It rules on alleged violations of the civil and political rights set out in the European Convention on Human Rights (ECHR).

    Its judgments are binding on the 46 Council of Europe member states that have ratified the Convention.

    The ECHR protects people from unfair trials, torture, slavery and invasion of privacy.

    It was drawn up after the Second World War by the Council of Europe – an organisation Boris Johnson's hero Winston Churchill was key to founding.

    It is not an EU institution and Brexit has not affected the UK's relationship with the Strasbourg court or the ECHR.

    The European Court of Human Rights is based in Strasbourg


    What happens now with the first Rwanda flight?

    Human rights lawyers suggested Priti Patel will have to wait until after the full hearing in July before sending the flight.

    Home Office officials believe they are unable to appeal against the interim measure from the European Court.

    And human rights barrister Adam Wagner told the Mirror: “Realistically there’s going to be no flight until the full hearing of the issues taking place in July in the High Court.

    “I would be amazed if there was a flight between now and then because the European court will just say this issue hasn’t been examined yet by the UK court.”

    Human rights lawyer Frances Swaine, who represents a man facing deportation to Rwanda, also urged the Government to wait until the full judicial review ruling.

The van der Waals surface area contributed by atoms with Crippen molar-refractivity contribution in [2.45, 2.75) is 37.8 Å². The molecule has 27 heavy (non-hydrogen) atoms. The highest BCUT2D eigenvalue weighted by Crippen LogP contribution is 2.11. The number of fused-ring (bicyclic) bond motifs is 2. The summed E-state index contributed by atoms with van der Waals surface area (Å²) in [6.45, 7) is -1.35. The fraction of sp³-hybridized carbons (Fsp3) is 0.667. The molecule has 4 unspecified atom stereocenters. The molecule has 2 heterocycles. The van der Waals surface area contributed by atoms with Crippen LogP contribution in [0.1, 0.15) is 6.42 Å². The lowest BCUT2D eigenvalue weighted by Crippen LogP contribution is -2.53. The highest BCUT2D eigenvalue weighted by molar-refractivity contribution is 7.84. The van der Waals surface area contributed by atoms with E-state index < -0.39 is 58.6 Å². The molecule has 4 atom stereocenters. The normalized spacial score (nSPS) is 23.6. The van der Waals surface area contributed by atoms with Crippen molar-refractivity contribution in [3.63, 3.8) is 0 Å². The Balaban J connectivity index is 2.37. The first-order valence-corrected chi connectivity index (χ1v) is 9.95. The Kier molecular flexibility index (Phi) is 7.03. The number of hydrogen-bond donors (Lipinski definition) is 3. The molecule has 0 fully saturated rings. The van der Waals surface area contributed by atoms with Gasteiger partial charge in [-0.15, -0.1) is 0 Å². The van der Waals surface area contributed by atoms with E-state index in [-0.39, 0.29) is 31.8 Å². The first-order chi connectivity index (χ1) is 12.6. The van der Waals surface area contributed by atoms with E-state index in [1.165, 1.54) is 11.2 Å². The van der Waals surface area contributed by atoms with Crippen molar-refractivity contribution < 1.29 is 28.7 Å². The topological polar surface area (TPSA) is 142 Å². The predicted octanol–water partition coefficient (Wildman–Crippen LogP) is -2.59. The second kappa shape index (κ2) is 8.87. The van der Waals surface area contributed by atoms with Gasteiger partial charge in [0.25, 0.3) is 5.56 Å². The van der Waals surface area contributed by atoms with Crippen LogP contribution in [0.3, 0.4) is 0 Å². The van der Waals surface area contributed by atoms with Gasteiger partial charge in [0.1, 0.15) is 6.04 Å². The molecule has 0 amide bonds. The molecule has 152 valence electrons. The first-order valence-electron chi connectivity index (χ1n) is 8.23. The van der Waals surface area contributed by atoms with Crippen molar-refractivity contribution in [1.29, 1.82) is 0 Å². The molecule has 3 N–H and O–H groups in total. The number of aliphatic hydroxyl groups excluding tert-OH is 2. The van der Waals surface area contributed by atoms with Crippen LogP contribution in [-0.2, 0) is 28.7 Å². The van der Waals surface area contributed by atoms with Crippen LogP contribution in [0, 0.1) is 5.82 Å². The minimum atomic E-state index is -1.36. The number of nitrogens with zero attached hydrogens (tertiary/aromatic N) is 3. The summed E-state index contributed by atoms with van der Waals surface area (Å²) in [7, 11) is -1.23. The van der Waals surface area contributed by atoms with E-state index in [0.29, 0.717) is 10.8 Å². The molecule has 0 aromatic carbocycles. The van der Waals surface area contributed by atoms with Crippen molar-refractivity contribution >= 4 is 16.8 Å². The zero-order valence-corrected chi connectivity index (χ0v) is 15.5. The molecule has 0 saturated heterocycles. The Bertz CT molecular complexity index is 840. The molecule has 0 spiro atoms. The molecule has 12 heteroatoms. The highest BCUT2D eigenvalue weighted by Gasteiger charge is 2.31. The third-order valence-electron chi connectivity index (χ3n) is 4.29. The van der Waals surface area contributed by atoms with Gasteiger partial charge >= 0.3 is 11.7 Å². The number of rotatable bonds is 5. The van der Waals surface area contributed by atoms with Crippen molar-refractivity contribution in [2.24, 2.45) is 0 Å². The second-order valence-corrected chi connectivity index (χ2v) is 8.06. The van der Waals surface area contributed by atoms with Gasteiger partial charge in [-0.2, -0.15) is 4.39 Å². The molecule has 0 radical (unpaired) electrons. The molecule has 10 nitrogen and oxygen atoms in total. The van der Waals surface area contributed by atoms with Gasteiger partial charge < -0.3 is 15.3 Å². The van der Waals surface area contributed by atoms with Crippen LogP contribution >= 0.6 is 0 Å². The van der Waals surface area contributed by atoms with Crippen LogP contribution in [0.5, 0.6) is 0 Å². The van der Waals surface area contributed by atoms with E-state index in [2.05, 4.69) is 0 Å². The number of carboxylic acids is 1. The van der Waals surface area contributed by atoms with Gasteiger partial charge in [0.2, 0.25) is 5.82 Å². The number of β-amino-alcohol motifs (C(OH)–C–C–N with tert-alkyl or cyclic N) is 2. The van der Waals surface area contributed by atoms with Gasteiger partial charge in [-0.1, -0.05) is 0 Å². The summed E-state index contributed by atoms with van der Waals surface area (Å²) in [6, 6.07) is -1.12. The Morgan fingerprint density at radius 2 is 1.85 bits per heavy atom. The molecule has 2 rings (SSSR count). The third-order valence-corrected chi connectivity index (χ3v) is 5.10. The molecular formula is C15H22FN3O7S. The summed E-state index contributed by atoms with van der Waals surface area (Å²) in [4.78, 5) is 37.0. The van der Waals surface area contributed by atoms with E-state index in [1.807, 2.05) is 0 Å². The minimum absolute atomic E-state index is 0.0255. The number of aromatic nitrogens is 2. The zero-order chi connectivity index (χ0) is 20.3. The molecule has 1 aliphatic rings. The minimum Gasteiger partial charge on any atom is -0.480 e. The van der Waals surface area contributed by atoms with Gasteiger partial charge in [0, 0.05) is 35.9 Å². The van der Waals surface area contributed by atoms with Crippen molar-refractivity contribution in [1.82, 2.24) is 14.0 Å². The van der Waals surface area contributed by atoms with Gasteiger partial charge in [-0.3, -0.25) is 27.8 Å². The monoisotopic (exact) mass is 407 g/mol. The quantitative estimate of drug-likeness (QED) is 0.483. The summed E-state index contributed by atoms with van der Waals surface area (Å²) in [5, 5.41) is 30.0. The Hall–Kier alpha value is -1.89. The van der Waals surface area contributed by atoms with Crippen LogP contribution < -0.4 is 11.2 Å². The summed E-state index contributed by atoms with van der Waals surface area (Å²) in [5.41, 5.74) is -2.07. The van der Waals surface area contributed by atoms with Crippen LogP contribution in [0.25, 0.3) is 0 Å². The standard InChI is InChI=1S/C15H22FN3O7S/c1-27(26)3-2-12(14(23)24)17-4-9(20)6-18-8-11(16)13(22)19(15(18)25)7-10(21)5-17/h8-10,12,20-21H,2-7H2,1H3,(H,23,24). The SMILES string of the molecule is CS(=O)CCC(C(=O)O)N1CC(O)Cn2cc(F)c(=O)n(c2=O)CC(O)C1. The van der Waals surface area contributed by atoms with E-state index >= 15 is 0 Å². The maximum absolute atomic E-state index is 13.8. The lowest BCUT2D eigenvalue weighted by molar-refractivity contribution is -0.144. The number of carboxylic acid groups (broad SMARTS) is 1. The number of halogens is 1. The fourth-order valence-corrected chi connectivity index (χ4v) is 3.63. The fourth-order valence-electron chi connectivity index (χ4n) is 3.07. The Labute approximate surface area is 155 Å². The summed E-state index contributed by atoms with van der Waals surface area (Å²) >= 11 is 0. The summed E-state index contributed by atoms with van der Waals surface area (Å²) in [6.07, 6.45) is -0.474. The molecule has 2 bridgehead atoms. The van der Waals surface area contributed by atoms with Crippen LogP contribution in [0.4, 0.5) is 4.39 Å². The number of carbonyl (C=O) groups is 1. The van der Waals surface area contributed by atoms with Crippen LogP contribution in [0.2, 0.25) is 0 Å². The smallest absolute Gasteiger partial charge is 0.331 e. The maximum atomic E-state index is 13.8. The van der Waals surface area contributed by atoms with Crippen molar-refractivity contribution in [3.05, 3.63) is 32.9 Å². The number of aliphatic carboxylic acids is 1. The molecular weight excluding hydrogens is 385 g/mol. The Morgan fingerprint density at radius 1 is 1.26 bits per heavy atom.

She said: “The European Court of Human Rights has recommended that there are no other flights’ proposals put together until the substantial judicial review hearing into the whole policy is heard.

    “We're expecting that that would take place in about six weeks time during July.

    “Wait until we have the decision first and then decide whether to go ahead."

    But sources did not completely rule out sending a flight before the High Court hearing, suggesting it might depend on whether every single refugee on the flight gets an explicit measure in their favour from the European Court.

    If the High Court approves the policy, will everything go smoothly?


    Whoever loses in the High Court – campaigners or Home Office – will try to appeal to the Court of Appeal and Supreme Court.

    And even then, individual people on the plane can submit legal actions to try to get themselves off the flight.

    Human rights barrister Adam Wagner told the Mirror: “Every flight will become a drama like this – this isn’t the end of it.

    “It is a foolish policy because it will just end up with court challenges – it’s almost designed to create them.”